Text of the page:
THIS week I have submitted my papers to the SNP and hope to be a candidate in the upcoming (I think we can now say that) European elections. I’ll confess, I had long thought in my heart of hearts that Brexiteer Jeremy Corbyn and born-again leaver Theresa May would find a form of fudge to unite enough of each of their parties to get the withdrawal agreement over the line. Perhaps they still will, but from the indications we are getting from Westminster, it seems we’re game on for a European election. Not, obviously, for any reasons of high principle on either side, but because Corbyn thinks he can use this election to punish the Tories.

So the SNP’s national executive will this week produce a gender-balanced pool of three men and three women, then the delegates to Spring Conference will electronically rank the candidates one to six. If the party wants me, I’m ready to lead from the front.

But this week, I’ll not use this column for internal electioneering, because there’s an argument I want to be crystal clear about – the allegations that the party is putting independence second to Brexit and that we’re somehow being timid in not bringing forward a referendum.

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I, and every other member of the party’s leadership and membership, want to see an independent Scotland in Europe – that is the objective, not holding a vote. I don’t want to hold another independence referendum, I want to win one. My heart was bruised by 2014, but the consequences of being goaded into “just going for it” when things are not ready will be stark. If we say no to independence a second time, then it really is over.

We have not prioritised stopping Brexit over independence. The months and years since the EU referendum vote revealed we’re already a different country – many former No voters have been won over by the way Scotland has been treated, but also by the calm, measured, principled and pragmatic way our Scottish Government has dealt with things.

Much as the Tories would have you believe otherwise, we have not used it as a pretext to “just go for it” – we have dug in to try to find solutions while being true to our principles. At every turn, they have been belittled and ignored by a UK political system so busy debating with itself that it has no time for any other points of view or constructive input. All in full view of the people of Scotland.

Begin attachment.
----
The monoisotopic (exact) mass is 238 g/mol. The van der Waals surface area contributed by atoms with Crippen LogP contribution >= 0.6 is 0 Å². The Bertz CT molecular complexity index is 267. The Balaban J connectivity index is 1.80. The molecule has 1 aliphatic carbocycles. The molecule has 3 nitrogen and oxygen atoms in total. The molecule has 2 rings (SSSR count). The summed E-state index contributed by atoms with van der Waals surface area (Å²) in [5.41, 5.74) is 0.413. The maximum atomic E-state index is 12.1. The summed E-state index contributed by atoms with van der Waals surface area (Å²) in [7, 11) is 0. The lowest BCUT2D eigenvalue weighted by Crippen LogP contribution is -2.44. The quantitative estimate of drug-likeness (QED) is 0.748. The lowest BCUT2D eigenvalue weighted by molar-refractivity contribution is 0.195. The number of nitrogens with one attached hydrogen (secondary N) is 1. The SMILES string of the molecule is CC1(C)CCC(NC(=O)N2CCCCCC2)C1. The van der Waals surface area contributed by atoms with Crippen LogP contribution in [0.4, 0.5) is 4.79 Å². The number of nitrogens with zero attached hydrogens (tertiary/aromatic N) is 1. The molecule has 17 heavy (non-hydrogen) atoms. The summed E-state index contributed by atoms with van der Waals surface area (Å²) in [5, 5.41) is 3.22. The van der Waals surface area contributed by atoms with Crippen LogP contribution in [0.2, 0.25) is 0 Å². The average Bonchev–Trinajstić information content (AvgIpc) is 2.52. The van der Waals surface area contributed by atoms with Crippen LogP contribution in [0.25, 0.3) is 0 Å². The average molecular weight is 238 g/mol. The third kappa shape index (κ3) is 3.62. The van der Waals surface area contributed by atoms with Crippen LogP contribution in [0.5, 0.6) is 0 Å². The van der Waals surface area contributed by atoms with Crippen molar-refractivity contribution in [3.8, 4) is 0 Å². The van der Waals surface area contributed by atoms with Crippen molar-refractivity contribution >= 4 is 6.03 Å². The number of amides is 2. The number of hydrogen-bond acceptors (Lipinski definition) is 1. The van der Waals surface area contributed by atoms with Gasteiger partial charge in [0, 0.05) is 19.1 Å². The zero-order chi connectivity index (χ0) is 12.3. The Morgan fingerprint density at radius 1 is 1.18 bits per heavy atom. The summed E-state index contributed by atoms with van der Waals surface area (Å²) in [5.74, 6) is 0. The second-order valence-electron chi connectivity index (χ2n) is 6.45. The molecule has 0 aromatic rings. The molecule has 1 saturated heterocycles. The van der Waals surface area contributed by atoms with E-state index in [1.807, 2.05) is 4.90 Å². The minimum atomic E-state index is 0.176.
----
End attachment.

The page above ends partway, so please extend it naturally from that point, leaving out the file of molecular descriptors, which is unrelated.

The National:

It is precisely this group that has the real questions, which need real answers. In 2014, we did as you would expect any responsible movement to do, producing as much detail on the independence proposition as possible. Some people were persuaded, some were not. We will do the same again, and some elements of that proposition are as yet unclear precisely because of Westminster’s ongoing chaos. We need that clarity in order to formulate our proposition, and we do not have that clarity yet.

We are also winning allies across the EU and the UK by working hard to try to find common cause where we can. I’ve heard sometimes that “We’ve no job saving England from itself”, but I would disagree. It is in our interests to see the UK remain in the EU, not just to avoid our closest friends and neighbours having a bad time but because it will also smooth the logistics of the independence proposition. We only have one land border with one country. We need to have a far better idea what it will look like before we can set arbitrary dates on a poll.

And on the allegation that we’re somehow ignoring Leave voters, nothing could be further from the truth. I myself have done meeting after meeting, call after call to reach out. It is my firm view many folk voted Leave in Scotland because they endorsed the change proposition, again as they had in 2014. They’re still up for change.

Others voted on the specific promises – on fishing, on the £350 million for the NHS, on cutting red tape and waste. These promises have been comprehensively trashed since.

Yes, there’s things we’d change about the EU, but if it didn’t exist we’d be at the front of calls to create it.

For the record, it was EU support that saved Ireland from an even worse financial crisis than it had, and Greece as well, after their profligate government falsified their national accounts.

The Leave campaign lied, it broke the law, it manipulated and it dissembled. And it lost. There is, of course, a Yes/Leave, demographic but in my experience they’re still largely Yes. There is also the No/Remain demographic, and I think with the right campaign they’ll come to us in droves.

This European election will be our best chance to shine. To show that Scotland, still, wants something different than the tired, old, divided UK can offer. The most attractive campaign to win the greatest number of our fellow countrymen and women is assuredly independence in Europe.